esposito's box
Friday, April 22, 2005
  New Yorker Piece on Bellow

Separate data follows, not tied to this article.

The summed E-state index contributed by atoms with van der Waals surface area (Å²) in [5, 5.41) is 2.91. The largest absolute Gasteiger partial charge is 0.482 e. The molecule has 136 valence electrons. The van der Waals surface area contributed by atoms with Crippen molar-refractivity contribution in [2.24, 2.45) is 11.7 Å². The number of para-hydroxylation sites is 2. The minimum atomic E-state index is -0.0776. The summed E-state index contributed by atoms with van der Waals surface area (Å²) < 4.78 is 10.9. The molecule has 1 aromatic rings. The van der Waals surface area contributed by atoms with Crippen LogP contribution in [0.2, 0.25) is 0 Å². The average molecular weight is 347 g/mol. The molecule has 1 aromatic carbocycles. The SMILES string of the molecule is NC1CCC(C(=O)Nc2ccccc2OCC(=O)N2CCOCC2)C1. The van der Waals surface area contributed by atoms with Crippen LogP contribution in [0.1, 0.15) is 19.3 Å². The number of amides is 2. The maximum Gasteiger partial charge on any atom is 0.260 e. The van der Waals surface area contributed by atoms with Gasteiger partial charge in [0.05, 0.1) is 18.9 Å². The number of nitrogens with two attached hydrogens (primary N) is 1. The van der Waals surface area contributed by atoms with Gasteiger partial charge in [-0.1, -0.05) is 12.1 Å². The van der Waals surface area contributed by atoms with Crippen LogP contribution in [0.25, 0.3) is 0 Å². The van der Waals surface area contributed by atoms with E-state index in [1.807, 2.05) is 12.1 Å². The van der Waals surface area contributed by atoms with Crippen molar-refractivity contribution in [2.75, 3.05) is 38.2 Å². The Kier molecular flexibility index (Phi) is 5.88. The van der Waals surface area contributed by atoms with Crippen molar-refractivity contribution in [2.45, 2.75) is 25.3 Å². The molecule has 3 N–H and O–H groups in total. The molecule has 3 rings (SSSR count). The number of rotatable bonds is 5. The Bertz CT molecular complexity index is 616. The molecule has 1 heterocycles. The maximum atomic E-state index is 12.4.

There is a lovely piece in the New Yorker which comprises Saul Bellow's responses to Phillip Roth on his novels Augie March, Seize the Day, and Henderson the Rain King. Most of it deals with Augie March, which reflects somewhat Bellow's memory and passage into old age. It's amazing to see how the great man's memory cycles over the important episodes of his life: a walk along the Paris streets, the supreme indignity his uncle suffered (by the dictates of a father) to work with hog bristles as a brushmaker, a trip to Mexico in defiance of another "tyrannical" father. All emerge as sparks of what he became. It's pretty fascinating; Bellow at his most vulnerable.
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